Economics at your fingertips  

The Development of Diaspora Engagement Policies in Burundi and Rwanda

Sonja Fransen () and Melissa Siegel ()

No 2011-038, MERIT Working Papers from United Nations University - Maastricht Economic and Social Research Institute on Innovation and Technology (MERIT)

Abstract: Many countries are currently exploring their diaspora's potential to contribute to local development processes. These countries face numerous challenges in effectively engaging their diasporas such as a lack of experience and resources. Conflict-affected countries, however, face legacies from the past that might challenge diaspora engagement processes. They often also struggle with security issues in the post-conflict phase in addition to these challenges. This chapter compares the diaspora engagement initiatives of two neighbouring countries in the Great Lakes Region of Central Africa: Rwanda and Burundi. Both countries recognize the potential of their diasporas, but they are at different stages of diaspora policy development. Results show that Rwanda actively addresses the challenges in reaching out to their diaspora by focusing on diasporic unity and communication between diaspora groups and the Rwanda government. Rwanda has also embedded its Diaspora Policy in its long-term development plan. A lack of data however exists on the effectiveness of these efforts. In contrast, Burundi still needs to create the diasporic institutional environment for its diaspora engagement and diaspora engagement policies. A high level of cooperation should be present between ministries, international organizations and the diaspora to create effective policies. For diaspora engagement initiatives to succeed in conflict-affected societies such as Burundi and Rwanda, however, the most important condition is that the countries' security situations become increasingly stable in the near future.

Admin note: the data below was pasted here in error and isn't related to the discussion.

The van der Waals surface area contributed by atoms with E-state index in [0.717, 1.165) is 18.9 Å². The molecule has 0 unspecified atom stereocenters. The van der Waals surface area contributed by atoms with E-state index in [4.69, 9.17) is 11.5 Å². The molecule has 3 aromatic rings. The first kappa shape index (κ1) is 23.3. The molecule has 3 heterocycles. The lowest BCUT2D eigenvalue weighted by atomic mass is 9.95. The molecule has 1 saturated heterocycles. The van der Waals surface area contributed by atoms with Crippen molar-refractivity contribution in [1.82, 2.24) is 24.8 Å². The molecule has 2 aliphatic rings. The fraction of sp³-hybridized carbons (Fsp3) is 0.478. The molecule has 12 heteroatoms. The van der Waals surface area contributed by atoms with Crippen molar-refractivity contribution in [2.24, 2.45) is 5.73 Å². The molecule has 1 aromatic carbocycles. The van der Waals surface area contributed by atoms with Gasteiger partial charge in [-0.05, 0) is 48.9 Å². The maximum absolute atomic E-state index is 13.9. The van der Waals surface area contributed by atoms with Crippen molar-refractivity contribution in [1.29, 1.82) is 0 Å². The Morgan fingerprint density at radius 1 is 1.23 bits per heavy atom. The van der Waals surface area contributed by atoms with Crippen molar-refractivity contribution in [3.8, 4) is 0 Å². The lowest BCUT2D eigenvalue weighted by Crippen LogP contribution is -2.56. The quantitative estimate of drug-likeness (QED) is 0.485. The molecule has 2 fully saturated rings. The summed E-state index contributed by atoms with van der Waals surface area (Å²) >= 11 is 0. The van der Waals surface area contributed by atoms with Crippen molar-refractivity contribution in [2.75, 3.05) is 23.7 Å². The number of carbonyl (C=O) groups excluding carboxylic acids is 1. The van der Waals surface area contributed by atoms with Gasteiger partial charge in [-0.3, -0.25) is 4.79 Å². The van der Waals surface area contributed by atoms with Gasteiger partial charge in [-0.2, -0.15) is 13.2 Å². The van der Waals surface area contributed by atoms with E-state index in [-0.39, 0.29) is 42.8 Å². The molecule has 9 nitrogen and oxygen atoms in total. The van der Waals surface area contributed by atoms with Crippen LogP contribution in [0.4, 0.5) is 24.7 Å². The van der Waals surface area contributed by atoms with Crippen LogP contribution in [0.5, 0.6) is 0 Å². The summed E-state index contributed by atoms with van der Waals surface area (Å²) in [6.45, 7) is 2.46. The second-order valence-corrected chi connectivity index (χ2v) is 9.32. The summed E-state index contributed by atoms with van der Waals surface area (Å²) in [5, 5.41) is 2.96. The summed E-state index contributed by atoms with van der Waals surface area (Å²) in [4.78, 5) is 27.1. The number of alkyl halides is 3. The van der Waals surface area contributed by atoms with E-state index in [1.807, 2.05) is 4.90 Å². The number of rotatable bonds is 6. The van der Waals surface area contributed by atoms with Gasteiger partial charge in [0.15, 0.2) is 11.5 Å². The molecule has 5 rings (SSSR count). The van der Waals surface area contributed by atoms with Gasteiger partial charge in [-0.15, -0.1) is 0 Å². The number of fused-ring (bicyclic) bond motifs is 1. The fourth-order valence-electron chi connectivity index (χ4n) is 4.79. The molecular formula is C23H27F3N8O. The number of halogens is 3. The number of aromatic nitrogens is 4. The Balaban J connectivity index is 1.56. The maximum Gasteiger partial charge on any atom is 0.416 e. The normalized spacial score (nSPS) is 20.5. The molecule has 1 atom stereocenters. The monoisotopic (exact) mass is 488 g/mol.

Keywords: Burundi; Rwanda; Diapora; Diaspora Engagement; Migration and Development (search for similar items in EconPapers)
JEL-codes: F22 O15 O16 (search for similar items in EconPapers)
Date: 2011
References: View references in EconPapers View complete reference list from CitEc
Citations: View citations in EconPapers (2) Track citations by RSS feed

Downloads: (external link) (application/pdf)

Related works:
This item may be available elsewhere in EconPapers: Search for items with the same title.

Export reference: BibTeX RIS (EndNote, ProCite, RefMan) HTML/Text

Persistent link:

Access Statistics for this paper

More papers in MERIT Working Papers from United Nations University - Maastricht Economic and Social Research Institute on Innovation and Technology (MERIT) Contact information at EDIRC.
Bibliographic data for series maintained by Ad Notten ().

Page updated 2022-01-16
Handle: RePEc:unm:unumer:2011038